Communicating is one of the hardest – but most critical – parts of managing a successful construction project. Figuring out who to share information with, and when and how to share it, can be frustrating. The bigger a project is, the more important it becomes to communicate with the right people in a clear, consistent, and effective way.
Researching your customer’s credit and payment history can yield important insights that help you craft a more effective communication strategy. This is true for every phase of a construction project, from the bidding process through to collecting your payment.
How payment history affects communication
Imagine that you’re preparing a bid for a new project when the GC tells you that they aren’t planning to pay you on time – if at all. How would you react? As refreshing as their honesty may be, I imagine that any self-respecting contractor would walk away from the project immediately.
Here’s the crazy part: That scenario happens all the time, on residential, commercial, and government projects all across the country. Late or non-payment is disturbingly common in the building industry. In fact, in a 2019 survey on construction payments, 97% of contractors said they have had to threaten to file a lien in order to get paid.
Of course, no GC or property owner is going to tell you about their plans to snub you on payment before the project starts. Actually, it’s likely that they are planning to pay everyone on time. After all, late payments are bad for business – they trigger lien claims and lawsuits. But despite their best efforts, and for a variety of reasons, some GCs and owners develop bad payment habits.
Knowing the payment history of a project’s owners and managers can help you make better decisions. You might decide not to submit a bid after all. If you do take the job, their payment practices can inform the way you communicate with them throughout the project.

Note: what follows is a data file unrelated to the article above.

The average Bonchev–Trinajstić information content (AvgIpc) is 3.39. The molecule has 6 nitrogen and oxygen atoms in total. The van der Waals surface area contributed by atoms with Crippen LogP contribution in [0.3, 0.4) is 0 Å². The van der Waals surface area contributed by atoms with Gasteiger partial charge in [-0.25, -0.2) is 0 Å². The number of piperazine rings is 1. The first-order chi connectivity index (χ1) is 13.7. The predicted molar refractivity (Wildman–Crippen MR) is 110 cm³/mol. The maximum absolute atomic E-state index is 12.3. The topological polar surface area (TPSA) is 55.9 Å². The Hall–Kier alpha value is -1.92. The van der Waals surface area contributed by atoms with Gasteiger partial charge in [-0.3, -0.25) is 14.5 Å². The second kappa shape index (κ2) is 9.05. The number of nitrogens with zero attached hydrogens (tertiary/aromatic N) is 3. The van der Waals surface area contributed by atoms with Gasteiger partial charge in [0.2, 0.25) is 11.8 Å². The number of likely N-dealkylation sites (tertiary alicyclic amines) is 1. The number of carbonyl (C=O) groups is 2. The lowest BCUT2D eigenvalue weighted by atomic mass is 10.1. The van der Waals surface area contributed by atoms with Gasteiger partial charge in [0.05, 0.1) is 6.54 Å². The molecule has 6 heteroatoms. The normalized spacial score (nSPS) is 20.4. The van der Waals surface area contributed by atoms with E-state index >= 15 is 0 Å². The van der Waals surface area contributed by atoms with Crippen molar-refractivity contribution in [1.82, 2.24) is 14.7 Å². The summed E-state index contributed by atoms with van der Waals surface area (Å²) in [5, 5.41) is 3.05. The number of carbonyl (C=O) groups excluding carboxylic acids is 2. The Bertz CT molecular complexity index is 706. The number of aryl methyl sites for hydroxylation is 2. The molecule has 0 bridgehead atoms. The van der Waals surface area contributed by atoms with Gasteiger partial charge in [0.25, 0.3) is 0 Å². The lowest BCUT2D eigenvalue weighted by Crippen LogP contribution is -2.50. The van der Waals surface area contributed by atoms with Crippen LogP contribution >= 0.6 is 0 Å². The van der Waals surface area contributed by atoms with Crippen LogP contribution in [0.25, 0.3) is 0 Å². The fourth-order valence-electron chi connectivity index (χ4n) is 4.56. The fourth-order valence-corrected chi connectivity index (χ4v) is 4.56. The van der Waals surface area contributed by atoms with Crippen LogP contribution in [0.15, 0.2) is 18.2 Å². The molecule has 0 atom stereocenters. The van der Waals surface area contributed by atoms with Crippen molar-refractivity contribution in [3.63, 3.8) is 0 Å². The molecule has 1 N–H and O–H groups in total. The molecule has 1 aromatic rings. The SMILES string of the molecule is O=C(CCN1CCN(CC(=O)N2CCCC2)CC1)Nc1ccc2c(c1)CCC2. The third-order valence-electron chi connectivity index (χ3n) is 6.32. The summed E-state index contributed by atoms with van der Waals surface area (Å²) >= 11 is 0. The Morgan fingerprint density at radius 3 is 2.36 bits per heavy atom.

How to get a contractor’s credit & payment history
Get the contractor’s credit report
While it’s typically only available for larger companies, getting a contractor’s credit report from a company like Dun & Bradstreet or Experian Commercial can give you insight into their history of paying their bills on time, including the existence of slow payment indicators, such as mechanics liens. A credit report also indicates the size of existing vendor credit lines.
Research payment practices on your own
You could ask the contractor for a list of previous clients and vendors, and contact them for their experience directly. Or you could use the data available on Levelset’s Contractor Payment Profiles, which provides rankings on payment speed, and displays a 12-month history of liens and slow payment warnings. The platform also includes ratings and reviews on the contractor’s payment practices from other construction businesses.
Good communication habits in construction
Good communication habits will serve you well on every project, regardless of the contractor’s payment history. Open, transparent communication builds strong relationships with the contractors you want to work with again. And perhaps more importantly, it protects your payment when working for a GC with a history of payment disputes.
Always send preliminary notice
A preliminary notice is typically a document sent at the beginning of a project. Depending on the state you’re working in, it may be called Notice to Owner, 20-Day Notice, or a pre-lien notice. It introduces you to the parties who control payment and lets them know what work you’re involved with. In some states, sending the preliminary notice is required in order to protect your lien rights. But even when it’s not required, this notice can be an effective tool to open up lines of communication from the start.